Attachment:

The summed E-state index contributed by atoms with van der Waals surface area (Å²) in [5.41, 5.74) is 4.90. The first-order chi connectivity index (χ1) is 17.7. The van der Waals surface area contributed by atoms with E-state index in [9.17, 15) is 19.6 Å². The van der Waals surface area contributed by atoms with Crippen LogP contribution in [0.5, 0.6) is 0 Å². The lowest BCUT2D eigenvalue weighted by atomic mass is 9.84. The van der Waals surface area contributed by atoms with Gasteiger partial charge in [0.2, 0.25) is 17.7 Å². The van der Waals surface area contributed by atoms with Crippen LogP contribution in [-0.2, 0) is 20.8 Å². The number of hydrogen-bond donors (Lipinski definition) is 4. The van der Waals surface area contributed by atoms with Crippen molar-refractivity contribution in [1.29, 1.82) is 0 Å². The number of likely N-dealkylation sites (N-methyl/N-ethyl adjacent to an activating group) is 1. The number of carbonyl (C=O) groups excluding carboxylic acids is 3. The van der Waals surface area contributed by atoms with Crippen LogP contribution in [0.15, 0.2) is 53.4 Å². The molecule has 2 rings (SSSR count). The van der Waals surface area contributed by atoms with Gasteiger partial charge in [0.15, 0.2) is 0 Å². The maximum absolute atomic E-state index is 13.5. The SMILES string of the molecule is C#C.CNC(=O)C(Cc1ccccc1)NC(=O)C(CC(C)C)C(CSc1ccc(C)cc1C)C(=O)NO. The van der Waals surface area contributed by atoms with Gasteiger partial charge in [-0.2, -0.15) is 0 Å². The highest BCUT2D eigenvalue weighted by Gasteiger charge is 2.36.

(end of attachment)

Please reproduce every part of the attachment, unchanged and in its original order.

The summed E-state index contributed by atoms with van der Waals surface area (Å²) in [5.41, 5.74) is 4.90. The first-order chi connectivity index (χ1) is 17.7. The van der Waals surface area contributed by atoms with E-state index in [9.17, 15) is 19.6 Å². The van der Waals surface area contributed by atoms with Crippen LogP contribution in [0.5, 0.6) is 0 Å². The lowest BCUT2D eigenvalue weighted by atomic mass is 9.84. The van der Waals surface area contributed by atoms with Gasteiger partial charge in [0.2, 0.25) is 17.7 Å². The van der Waals surface area contributed by atoms with Crippen LogP contribution in [-0.2, 0) is 20.8 Å². The number of hydrogen-bond donors (Lipinski definition) is 4. The van der Waals surface area contributed by atoms with Crippen molar-refractivity contribution in [1.29, 1.82) is 0 Å². The number of likely N-dealkylation sites (N-methyl/N-ethyl adjacent to an activating group) is 1. The number of carbonyl (C=O) groups excluding carboxylic acids is 3. The van der Waals surface area contributed by atoms with Crippen LogP contribution in [0.15, 0.2) is 53.4 Å². The molecule has 2 rings (SSSR count). The van der Waals surface area contributed by atoms with Gasteiger partial charge in [0.15, 0.2) is 0 Å². The maximum absolute atomic E-state index is 13.5. The SMILES string of the molecule is C#C.CNC(=O)C(Cc1ccccc1)NC(=O)C(CC(C)C)C(CSc1ccc(C)cc1C)C(=O)NO. The van der Waals surface area contributed by atoms with Gasteiger partial charge in [-0.2, -0.15) is 0 Å². The highest BCUT2D eigenvalue weighted by Gasteiger charge is 2.36.